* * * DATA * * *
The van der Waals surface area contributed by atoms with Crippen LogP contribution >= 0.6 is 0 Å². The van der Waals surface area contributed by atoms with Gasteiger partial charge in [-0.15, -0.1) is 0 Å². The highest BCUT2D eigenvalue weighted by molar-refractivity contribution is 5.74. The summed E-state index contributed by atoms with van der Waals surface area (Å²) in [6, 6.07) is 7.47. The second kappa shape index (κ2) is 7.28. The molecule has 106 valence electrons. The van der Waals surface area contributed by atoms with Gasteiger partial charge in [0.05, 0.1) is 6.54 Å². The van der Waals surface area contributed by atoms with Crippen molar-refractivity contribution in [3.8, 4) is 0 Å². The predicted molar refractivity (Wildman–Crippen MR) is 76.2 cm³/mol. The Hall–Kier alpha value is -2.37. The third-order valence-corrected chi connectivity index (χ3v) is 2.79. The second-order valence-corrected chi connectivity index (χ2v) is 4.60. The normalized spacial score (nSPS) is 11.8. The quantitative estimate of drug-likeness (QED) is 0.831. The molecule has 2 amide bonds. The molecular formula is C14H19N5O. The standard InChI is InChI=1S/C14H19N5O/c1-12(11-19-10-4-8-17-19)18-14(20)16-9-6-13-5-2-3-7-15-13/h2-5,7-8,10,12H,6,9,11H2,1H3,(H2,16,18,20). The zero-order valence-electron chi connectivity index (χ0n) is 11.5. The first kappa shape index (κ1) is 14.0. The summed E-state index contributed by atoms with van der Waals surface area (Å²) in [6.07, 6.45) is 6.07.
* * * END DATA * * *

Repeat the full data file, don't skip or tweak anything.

The van der Waals surface area contributed by atoms with Crippen LogP contribution >= 0.6 is 0 Å². The van der Waals surface area contributed by atoms with Gasteiger partial charge in [-0.15, -0.1) is 0 Å². The highest BCUT2D eigenvalue weighted by molar-refractivity contribution is 5.74. The summed E-state index contributed by atoms with van der Waals surface area (Å²) in [6, 6.07) is 7.47. The second kappa shape index (κ2) is 7.28. The molecule has 106 valence electrons. The van der Waals surface area contributed by atoms with Gasteiger partial charge in [0.05, 0.1) is 6.54 Å². The van der Waals surface area contributed by atoms with Crippen molar-refractivity contribution in [3.8, 4) is 0 Å². The predicted molar refractivity (Wildman–Crippen MR) is 76.2 cm³/mol. The Hall–Kier alpha value is -2.37. The third-order valence-corrected chi connectivity index (χ3v) is 2.79. The second-order valence-corrected chi connectivity index (χ2v) is 4.60. The normalized spacial score (nSPS) is 11.8. The quantitative estimate of drug-likeness (QED) is 0.831. The molecule has 2 amide bonds. The molecular formula is C14H19N5O. The standard InChI is InChI=1S/C14H19N5O/c1-12(11-19-10-4-8-17-19)18-14(20)16-9-6-13-5-2-3-7-15-13/h2-5,7-8,10,12H,6,9,11H2,1H3,(H2,16,18,20). The zero-order valence-electron chi connectivity index (χ0n) is 11.5. The first kappa shape index (κ1) is 14.0. The summed E-state index contributed by atoms with van der Waals surface area (Å²) in [6.07, 6.45) is 6.07.